The Apostle Paul has made it unmistakably clear that his earthly life means nothing unless he is able to finish his “race” and complete the task the Lord has given him, the task of testifying to God’s grace. (Acts 20:24) Governor Felix has sent for Paul and given him an opportunity to speak. Felix has another chance to hear the gospel and this time Paul lets him have it right between the eyes.
Paul speaks directly to Felix’s sinful condition. Paul talks about righteousness. (Acts 24:25a) Felix was someone who believed he could do nothing wrong. But Paul talks about sin and the need to be right with God and the only way we can become right with God. What does God require? What does God offer?
Paul went on to speak about self-control.(Acts 24:25b) Felix had no self-control. All his appetites had to be fed. He lived a life of total self-indulgence. But Paul was talking about controlling a life that had gotten out of control; about how to become free from the things that are controlling us; how we can live a joyful, meaningful, fulfilling and productive life.
Paul wraps it up by speaking about the judgment to come. (Acts 24:25c) Felix believed he could do anything he wanted to do without suffering any consequences. But Paul is saying there will be a judgment. We will all be held accountable someday to someone greater than ourselves for the way we lived our lives.
Paul spoke about faith in Christ Jesus. (Acts 24:24$ Righteousness, self-control and the judgment to come are all taken care of by faith in Christ Jesus. There you have it Felix. You’ve heard it all before but it just doesn’t get any clearer, any truer or any plainer that that. So what are you going to do about it?
Acts 24:25d “Felix was afraid and said, ‘That’s enough for now! You may leave. When I find it convenient, I will send for you.”
“That’s enough! Felix was afraid.” Actually, he was being convicted by the Holy Spirit and it was becoming too uncomfortable for him. He was resisting; he was stubbornly refusing the Holy Spirit’s invitation.
Remember all that “foresight” Tertullus said Felix was supposed to have (Acts 24:2); always looking ahead, thinking ahead and planning ahead? Every time Felix has to decide something or do something, all he can ever say is: “I’ll do it later.” When Paul first arrived, Felix said, “I’ll hear your case when you accusers get here. I’ll do it later.” When the trial was over and the defense and the prosecution had both rested, Felix said: “I’ll decide your case when Commander Lysias gets here. I’ll do it later.”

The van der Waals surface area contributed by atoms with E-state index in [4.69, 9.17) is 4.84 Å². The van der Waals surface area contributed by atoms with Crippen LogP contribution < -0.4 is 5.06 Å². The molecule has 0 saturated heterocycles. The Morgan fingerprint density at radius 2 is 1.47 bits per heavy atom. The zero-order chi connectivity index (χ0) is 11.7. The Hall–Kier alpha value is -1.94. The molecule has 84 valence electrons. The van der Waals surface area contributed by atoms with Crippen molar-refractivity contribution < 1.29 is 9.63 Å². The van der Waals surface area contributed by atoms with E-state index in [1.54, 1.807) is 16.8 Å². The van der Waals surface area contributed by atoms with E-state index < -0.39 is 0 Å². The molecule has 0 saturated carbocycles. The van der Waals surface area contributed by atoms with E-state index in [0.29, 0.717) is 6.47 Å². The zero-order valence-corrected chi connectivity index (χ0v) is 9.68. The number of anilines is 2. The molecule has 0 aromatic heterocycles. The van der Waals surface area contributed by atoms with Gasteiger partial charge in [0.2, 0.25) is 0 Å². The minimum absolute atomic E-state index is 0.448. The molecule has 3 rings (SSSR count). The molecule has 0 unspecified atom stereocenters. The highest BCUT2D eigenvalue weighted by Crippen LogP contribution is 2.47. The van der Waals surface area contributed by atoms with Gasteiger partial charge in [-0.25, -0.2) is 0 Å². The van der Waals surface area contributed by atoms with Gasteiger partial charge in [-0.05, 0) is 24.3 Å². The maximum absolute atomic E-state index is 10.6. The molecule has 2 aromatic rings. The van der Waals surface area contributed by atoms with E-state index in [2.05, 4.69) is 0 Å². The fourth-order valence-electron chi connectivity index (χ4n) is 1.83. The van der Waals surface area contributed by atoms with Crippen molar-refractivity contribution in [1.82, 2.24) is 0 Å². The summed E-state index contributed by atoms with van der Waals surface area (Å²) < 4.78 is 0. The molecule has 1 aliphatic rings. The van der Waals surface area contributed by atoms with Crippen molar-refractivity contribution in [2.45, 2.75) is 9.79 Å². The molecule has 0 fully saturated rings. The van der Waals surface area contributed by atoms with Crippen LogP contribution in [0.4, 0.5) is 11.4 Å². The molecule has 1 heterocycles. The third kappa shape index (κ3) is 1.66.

Now that Paul has finished telling Felix about the need to place his complete faith in Christ Jesus, Felix is afraid. He’s uncomfortable. He’s under conviction and he’s saying, “I’ll do it later.” Conviction produces procrastination.
Acts 24:26 “At the same time, he was hoping that Paul would offer him a bribe, so he sent for him frequently and talked with him.”
So Governor Felix had an ulterior motive. I don’t know how he expected a prisoner to come up with a bribe, but he kept trying. He sent for Paul “frequently” but all he ever got was the plan of salvation, the testimony of God’s grace. Governor Felix had two more years of opportunities to place his faith in Christ Jesus, but he kept saying: “I’ll do it later.”
Later just may be a little too late. It was for Felix. Felix had many chances to put his faith in Jesus, but he refused to do it. He was planning to do it later, but later never came around for him again.
Acts 24:27 “When two years had passed, Felix was succeeded by Porcius Festus. but because Felix wanted to grant a favor to the Jews, he left Paul in prison.”
Do you remember me saying that there was gradual and increasing unrest in Judea and Rome was aware of it? Felix’s superiors were watching him. History records that Felix was summoned to Rome because things had gotten completely out of control in his province. Felix was finally being held accountable for his actions. The only reason he wasn’t killed was because his brother was a good friend of the Emperor, Claudius Caesar. But he still had to face the judgment Paul was talking about and this time his brother wouldn’t be able to bail him out.
When it comes to putting our trust in Jesus for the forgiveness of our sin and for becoming right with God, we don’t have the luxury of later. We don’t have any guarantees about later. I don’t really know how many more laters there may be for me in my lifetime. God is in charge of later. Later may just be a little too late.
The Bible says: “Today is the day of salvation.” (2 Corinthians 6:20) Now is the time. “Today if you hear His voice, do not harden your heart.” (Hebrews 3:15)
We don’t come to Jesus when we find it convenient. We come when the Holy Spirit is drawing us. We come when Jesus is calling us. We come when the invitation is being given. We can’t count on later. If the Lord is calling you right now, don’t be afraid. Don’t put it off. Come to Him today.